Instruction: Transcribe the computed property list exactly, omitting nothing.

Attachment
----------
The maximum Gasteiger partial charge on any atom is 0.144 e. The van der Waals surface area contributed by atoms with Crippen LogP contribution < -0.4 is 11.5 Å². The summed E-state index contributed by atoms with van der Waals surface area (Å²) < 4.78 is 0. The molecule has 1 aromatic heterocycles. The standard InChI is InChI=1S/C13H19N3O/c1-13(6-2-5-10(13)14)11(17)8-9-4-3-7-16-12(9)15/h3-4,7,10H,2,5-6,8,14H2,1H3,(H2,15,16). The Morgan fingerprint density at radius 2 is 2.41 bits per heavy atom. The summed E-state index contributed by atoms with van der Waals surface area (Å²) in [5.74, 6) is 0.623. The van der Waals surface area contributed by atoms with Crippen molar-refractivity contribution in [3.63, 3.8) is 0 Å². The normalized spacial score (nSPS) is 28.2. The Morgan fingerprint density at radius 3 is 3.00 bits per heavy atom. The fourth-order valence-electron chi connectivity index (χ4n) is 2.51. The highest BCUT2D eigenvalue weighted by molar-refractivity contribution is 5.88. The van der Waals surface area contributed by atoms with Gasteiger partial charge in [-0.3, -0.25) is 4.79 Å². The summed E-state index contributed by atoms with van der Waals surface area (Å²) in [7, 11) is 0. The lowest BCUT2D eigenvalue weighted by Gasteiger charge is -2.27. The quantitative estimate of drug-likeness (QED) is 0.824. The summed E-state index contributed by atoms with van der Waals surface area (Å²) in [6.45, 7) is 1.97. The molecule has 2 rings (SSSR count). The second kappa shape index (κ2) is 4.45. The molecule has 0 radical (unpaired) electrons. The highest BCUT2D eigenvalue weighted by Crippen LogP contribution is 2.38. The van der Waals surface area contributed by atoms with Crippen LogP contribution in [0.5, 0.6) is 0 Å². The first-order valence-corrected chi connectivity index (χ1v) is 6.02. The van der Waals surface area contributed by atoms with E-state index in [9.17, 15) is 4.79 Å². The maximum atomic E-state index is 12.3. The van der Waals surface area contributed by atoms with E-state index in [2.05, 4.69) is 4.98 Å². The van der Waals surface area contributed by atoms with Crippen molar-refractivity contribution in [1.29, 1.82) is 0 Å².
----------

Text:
The maximum Gasteiger partial charge on any atom is 0.144 e. The van der Waals surface area contributed by atoms with Crippen LogP contribution < -0.4 is 11.5 Å². The summed E-state index contributed by atoms with van der Waals surface area (Å²) < 4.78 is 0. The molecule has 1 aromatic heterocycles. The standard InChI is InChI=1S/C13H19N3O/c1-13(6-2-5-10(13)14)11(17)8-9-4-3-7-16-12(9)15/h3-4,7,10H,2,5-6,8,14H2,1H3,(H2,15,16). The Morgan fingerprint density at radius 2 is 2.41 bits per heavy atom. The summed E-state index contributed by atoms with van der Waals surface area (Å²) in [5.74, 6) is 0.623. The van der Waals surface area contributed by atoms with Crippen molar-refractivity contribution in [3.63, 3.8) is 0 Å². The normalized spacial score (nSPS) is 28.2. The Morgan fingerprint density at radius 3 is 3.00 bits per heavy atom. The fourth-order valence-electron chi connectivity index (χ4n) is 2.51. The highest BCUT2D eigenvalue weighted by molar-refractivity contribution is 5.88. The van der Waals surface area contributed by atoms with Gasteiger partial charge in [-0.3, -0.25) is 4.79 Å². The summed E-state index contributed by atoms with van der Waals surface area (Å²) in [7, 11) is 0. The lowest BCUT2D eigenvalue weighted by Gasteiger charge is -2.27. The quantitative estimate of drug-likeness (QED) is 0.824. The summed E-state index contributed by atoms with van der Waals surface area (Å²) in [6.45, 7) is 1.97. The molecule has 2 rings (SSSR count). The second kappa shape index (κ2) is 4.45. The molecule has 0 radical (unpaired) electrons. The highest BCUT2D eigenvalue weighted by Crippen LogP contribution is 2.38. The van der Waals surface area contributed by atoms with Crippen LogP contribution in [0.5, 0.6) is 0 Å². The first-order valence-corrected chi connectivity index (χ1v) is 6.02. The van der Waals surface area contributed by atoms with E-state index in [9.17, 15) is 4.79 Å². The maximum atomic E-state index is 12.3. The van der Waals surface area contributed by atoms with E-state index in [2.05, 4.69) is 4.98 Å². The van der Waals surface area contributed by atoms with Crippen molar-refractivity contribution in [1.29, 1.82) is 0 Å².